But I digress. Going back to the wedding the other day, the young Imam acting like the Desi uncles who does not let go of the microphone once they get a chance to hold it, went on and on lecturing the bride and groom about how to live happily after the marriage. He seemed to know all the ataps of a successful marriage. But I got perturbed when I heard him advice “Tell the truth to each other all the time” for a happy married life. I knew now that this guy was a rookie and was not speaking from experience but some theoretical mumbo jumbo from a textbook.
As a newlywed that very same advice from a Buzrug got me into loads of hot water and brought back memories of some agonizing moments of my life but I will get back to that later. I approached the Imam after the speech and asked, “Baba, aap shaadi shuda hai.” To which he sheepishly replied “No, per umeed se hoon ke bahut jald.” I felt pity and did not berae him on his nadaani for if we were to listen to his advice then ghar ke jagah do eenth ke dhele rah jaate.
The “Tell the truth all the time” advice is a disaster in the making for newlyweds or anybody wishing to remain married for long. I am not suggesting lying either for it gets you into more trouble than you can imagine. Using truth judiciously is the way to go; tell the truth most of the time but sometime embellish it and sometimes keep the truth to yourself. That wisdom is the best remedy for an amazing married life as well as physical wellbeing.
When I got married, I was still masoom so when anybody who gave me any advice, I bought it fully. Like I suggested before, one was about telling the truth all the time. It was on our honeymoon trip and after an exhausting day, me and my wife were watching a movie on TV and my wife asked me about who my favorite actress was and why. I followed the truth dictum and named a famous actress of that time and said because “She is hot and sexy.” That truth made my honey freeze and the moon disappear. The benefits of honeymoon had to be re-earned back through a lot of mashaqqat and aajizee. Now when that same question pops up, I always name Lalita Pawar, Tuntun and Nirupa Roy as my favorite actresses even though I might be thinking of Katrina dancing in front of the Pyramids or Madhubala in the Sheesh-Mahal. Talk about Doodh ka jala, chach bhi phoonk phoonk kar pita.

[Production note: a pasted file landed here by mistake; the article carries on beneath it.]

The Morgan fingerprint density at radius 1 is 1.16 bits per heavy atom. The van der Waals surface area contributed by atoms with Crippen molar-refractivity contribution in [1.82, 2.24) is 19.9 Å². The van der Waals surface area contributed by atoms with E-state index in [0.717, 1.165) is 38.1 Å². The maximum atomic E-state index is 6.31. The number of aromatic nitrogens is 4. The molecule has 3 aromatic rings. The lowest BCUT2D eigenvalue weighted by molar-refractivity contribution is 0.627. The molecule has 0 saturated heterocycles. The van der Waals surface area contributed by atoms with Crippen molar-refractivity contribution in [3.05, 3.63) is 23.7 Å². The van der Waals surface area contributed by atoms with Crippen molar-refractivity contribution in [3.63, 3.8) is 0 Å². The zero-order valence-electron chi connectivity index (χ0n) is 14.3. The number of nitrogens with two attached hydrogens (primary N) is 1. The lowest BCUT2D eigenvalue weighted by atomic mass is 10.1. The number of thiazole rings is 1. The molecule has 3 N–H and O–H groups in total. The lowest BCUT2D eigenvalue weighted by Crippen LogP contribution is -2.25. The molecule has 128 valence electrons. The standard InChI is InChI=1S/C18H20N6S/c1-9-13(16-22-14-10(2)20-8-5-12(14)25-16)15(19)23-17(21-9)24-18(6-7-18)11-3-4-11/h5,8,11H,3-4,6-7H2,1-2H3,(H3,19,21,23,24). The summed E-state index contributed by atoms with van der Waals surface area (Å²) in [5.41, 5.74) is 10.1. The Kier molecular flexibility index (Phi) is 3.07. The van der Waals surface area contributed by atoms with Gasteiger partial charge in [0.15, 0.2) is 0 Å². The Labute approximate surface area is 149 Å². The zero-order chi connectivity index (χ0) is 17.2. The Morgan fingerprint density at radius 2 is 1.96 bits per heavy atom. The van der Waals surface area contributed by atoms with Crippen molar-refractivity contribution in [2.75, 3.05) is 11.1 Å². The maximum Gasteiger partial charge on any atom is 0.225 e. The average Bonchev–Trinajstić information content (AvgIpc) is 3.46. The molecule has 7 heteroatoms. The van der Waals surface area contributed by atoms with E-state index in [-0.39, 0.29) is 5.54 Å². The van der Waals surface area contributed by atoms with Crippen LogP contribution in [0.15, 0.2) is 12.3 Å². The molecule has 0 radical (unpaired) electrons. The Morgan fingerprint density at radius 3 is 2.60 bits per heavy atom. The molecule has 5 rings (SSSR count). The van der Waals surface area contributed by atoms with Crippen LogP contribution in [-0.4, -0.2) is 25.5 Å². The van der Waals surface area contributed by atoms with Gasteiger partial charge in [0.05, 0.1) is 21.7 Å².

Another time, she showed me a picture of her brother riding a horse and I commented that it looks like a Ghada ghoda ki sawari per. Well he did and I told the truth. I got a time out for that; two days and I had to admit in writing that her brother looks like George Clooney. Another time, I told the truth on the Masala Chai she brewed that it was so bad that I could probably use it as a weed killer in the lawn. Guess what, I still get the same kind of chai but I now drink it likening it to Mano Salwa or a drink from the heavens regardless of how it tastes. For I have been threatened with blasphemy if I were to repeat that mistake again and risk of going faaqah for life.
With this kind of existential threat to my married life, do you think I tell the truth all the time? I plead the fifth even on inane queries like “Does this dress make me look fat or old” or “Isn’t my brother handsome” or “Will you commission a Taj Mahal in my memory?” or “Do you like the fuchsia color shirt I bought for you” or “I don’t shop a lot, right?” I have now become lot wiser from all my experiences and lead a happy life with my wife, judicious truth and sometimes the proverbial golden silence for I now know the value of Shaadi aur kadvaa such.